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Patients taking the oral antidepressant drug desipramine (Norpramin) should be aware that it has clinically important interactions with many other prescription medications. Public Citizen’s Health Research Group has designated desipramine, a tricyclic antidepressant, as a Limited Use drug; antidepressants in other drug classes are safer and better tolerated.
Patients taking the antifungal drug voriconazole (VFEND), which is marketed in both oral and injectable forms, should be aware that it has clinically important interactions with many other prescription medications.
Learn about the numerous prescription and over-the-counter medications that can cause or exacerbate insomnia.
Patients taking the widely prescribed hypothyroidism drug levothyroxine should be aware that it has clinically important interactions with many other prescription and over-the-counter medications, dietary supplements and even certain foods.
Patients taking the frequently prescribed antidepressant nortriptyline (PAMELOR) should be aware that it has clinically important and potentially dangerous interactions with many other prescription and over-the-counter medications.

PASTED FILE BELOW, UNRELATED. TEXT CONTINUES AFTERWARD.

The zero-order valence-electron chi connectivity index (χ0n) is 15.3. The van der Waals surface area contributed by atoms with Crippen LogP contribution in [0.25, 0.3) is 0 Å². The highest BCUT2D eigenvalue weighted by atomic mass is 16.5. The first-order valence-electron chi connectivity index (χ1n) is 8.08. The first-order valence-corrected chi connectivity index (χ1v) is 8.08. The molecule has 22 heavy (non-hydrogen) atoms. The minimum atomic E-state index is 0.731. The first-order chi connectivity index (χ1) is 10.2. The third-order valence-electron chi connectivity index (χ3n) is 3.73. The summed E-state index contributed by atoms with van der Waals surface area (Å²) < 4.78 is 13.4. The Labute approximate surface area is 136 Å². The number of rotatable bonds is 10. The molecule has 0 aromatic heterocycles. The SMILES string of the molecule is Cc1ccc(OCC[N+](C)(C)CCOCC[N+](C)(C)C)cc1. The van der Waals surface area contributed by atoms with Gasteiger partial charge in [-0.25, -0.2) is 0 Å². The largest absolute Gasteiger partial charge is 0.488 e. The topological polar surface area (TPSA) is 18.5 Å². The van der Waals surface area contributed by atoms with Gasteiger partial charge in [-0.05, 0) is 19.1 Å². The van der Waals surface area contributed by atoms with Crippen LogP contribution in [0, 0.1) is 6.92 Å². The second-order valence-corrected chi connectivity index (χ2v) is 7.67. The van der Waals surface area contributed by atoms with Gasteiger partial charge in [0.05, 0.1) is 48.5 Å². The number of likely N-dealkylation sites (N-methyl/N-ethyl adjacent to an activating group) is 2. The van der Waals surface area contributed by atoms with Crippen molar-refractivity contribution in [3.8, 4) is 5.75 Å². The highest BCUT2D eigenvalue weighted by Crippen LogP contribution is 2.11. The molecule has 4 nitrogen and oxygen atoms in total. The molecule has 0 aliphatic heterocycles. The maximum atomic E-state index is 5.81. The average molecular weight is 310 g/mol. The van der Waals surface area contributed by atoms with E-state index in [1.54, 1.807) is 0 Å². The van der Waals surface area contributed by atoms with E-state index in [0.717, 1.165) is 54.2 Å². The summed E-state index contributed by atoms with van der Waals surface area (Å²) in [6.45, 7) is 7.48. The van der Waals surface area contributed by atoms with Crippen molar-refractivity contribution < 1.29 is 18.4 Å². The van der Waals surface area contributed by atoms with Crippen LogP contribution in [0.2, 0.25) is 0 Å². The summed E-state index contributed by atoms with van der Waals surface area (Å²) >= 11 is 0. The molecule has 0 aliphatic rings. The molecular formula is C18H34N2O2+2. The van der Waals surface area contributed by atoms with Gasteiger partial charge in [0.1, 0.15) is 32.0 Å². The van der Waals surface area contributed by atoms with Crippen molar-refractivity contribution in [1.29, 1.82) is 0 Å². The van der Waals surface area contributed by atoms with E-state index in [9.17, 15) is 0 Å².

A recent clinical trial indicates that many persons with obsessive-compulsive disorder who respond favorably to joint behavioral and drug treatment may then safely taper their medication use very slowly to elimination, though careful follow-up clinical monitoring is still essential.
Medications are a leading cause of sexual dysfunction in women. Knowing which drugs prescribed or recommended by your doctor can cause sexual dysfunction will allow you to take steps to prevent or minimize this common, often troubling adverse drug effect.
Patients taking any of the widely used nonsteroidal anti-inflammatory drugs (NSAIDs) should be aware that they all have clinically important interactions with many other medications.